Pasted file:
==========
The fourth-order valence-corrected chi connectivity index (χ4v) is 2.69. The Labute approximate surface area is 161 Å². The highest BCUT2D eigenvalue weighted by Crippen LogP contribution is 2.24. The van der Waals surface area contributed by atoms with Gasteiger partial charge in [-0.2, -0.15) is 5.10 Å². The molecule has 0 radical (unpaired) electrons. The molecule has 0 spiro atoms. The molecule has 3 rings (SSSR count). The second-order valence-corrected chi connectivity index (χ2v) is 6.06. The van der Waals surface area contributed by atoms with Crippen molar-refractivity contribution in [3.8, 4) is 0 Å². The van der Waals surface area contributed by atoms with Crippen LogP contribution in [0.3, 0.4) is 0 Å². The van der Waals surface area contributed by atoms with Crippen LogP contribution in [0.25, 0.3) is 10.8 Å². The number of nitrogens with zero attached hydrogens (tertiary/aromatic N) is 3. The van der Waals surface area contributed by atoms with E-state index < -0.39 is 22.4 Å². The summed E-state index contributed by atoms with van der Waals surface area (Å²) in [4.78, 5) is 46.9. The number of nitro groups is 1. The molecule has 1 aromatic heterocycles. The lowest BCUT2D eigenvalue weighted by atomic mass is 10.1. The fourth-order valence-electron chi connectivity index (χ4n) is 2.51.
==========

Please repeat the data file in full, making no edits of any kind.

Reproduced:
The fourth-order valence-corrected chi connectivity index (χ4v) is 2.69. The Labute approximate surface area is 161 Å². The highest BCUT2D eigenvalue weighted by Crippen LogP contribution is 2.24. The van der Waals surface area contributed by atoms with Gasteiger partial charge in [-0.2, -0.15) is 5.10 Å². The molecule has 0 radical (unpaired) electrons. The molecule has 0 spiro atoms. The molecule has 3 rings (SSSR count). The second-order valence-corrected chi connectivity index (χ2v) is 6.06. The van der Waals surface area contributed by atoms with Crippen molar-refractivity contribution in [3.8, 4) is 0 Å². The van der Waals surface area contributed by atoms with Crippen LogP contribution in [0.3, 0.4) is 0 Å². The van der Waals surface area contributed by atoms with Crippen LogP contribution in [0.25, 0.3) is 10.8 Å². The number of nitrogens with zero attached hydrogens (tertiary/aromatic N) is 3. The van der Waals surface area contributed by atoms with E-state index < -0.39 is 22.4 Å². The summed E-state index contributed by atoms with van der Waals surface area (Å²) in [4.78, 5) is 46.9. The number of nitro groups is 1. The molecule has 1 aromatic heterocycles. The lowest BCUT2D eigenvalue weighted by atomic mass is 10.1. The fourth-order valence-electron chi connectivity index (χ4n) is 2.51.